As loyal readers of b**p will know all too well, I have been a House of Cards superfan from the first second I watched the series. My biggest achievement to date (screw the A Levels and getting into uni) is finishing the series in four days.

When allegations of sexual assault and harassment against Kevin Spacey, who played Frank Underwood, the lead character of the series, came to light, it cast a dark shadow over Netflix’s biggest hit. In an effort to blow away said shadow, Netflix rightly dropped Spacey from the final series of House of Cards and made it without him. This put Robin Wright slap bang in the centre of the show as Clare Underwood.

The final series of House of Cards with Wright front-and-centre failed to keep my interest. I was only watching because I had loved every other series, and I realised when watching that it was only because of Kevin Spacey. His effortless charm and appeal as Frank Underwood made you keep watching. It was addictive. Every time he spoke to you personally, it was thrilling.

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Wright basically takes up Spacey’s role this time, and she does it well. However, once you’ve had a taste of the best, you can’t really go back. It is a real shame that Wright could not carry the show on her own, but it was obvious from the beginning that this would not be possible. Frank and Clare were a team, no matter how disunited they were, the dynamic between them was crucial to House of Cards‘ success.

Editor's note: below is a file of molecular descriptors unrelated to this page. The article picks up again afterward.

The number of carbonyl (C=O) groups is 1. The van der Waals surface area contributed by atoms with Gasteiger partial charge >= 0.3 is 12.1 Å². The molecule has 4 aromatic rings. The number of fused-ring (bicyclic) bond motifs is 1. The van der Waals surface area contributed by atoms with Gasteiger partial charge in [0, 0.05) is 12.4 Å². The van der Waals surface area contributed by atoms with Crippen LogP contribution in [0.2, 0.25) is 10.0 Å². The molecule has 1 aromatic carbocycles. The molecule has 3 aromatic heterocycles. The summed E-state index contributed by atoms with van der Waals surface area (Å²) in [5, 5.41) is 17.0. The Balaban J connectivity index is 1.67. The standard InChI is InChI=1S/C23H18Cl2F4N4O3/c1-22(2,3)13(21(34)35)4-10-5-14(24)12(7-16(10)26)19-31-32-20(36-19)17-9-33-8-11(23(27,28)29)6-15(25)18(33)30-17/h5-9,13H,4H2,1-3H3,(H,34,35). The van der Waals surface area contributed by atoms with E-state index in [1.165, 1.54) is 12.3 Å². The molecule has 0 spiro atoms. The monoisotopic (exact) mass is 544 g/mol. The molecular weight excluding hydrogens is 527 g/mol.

Unfortunately, the final series of my favourite show was a flop. Based around the death of Frank and a power struggle between Clare as the first female POTUS and a powerful family, House of Cards this time around lacked its personality and boldness – all of which, it seems, came with Kevin Spacey and what he had to offer. Of course, they were right to drop him from the show. But were they right to continue the show simply for the sake of it? Probably not, because in doing so, it killed what was once great television.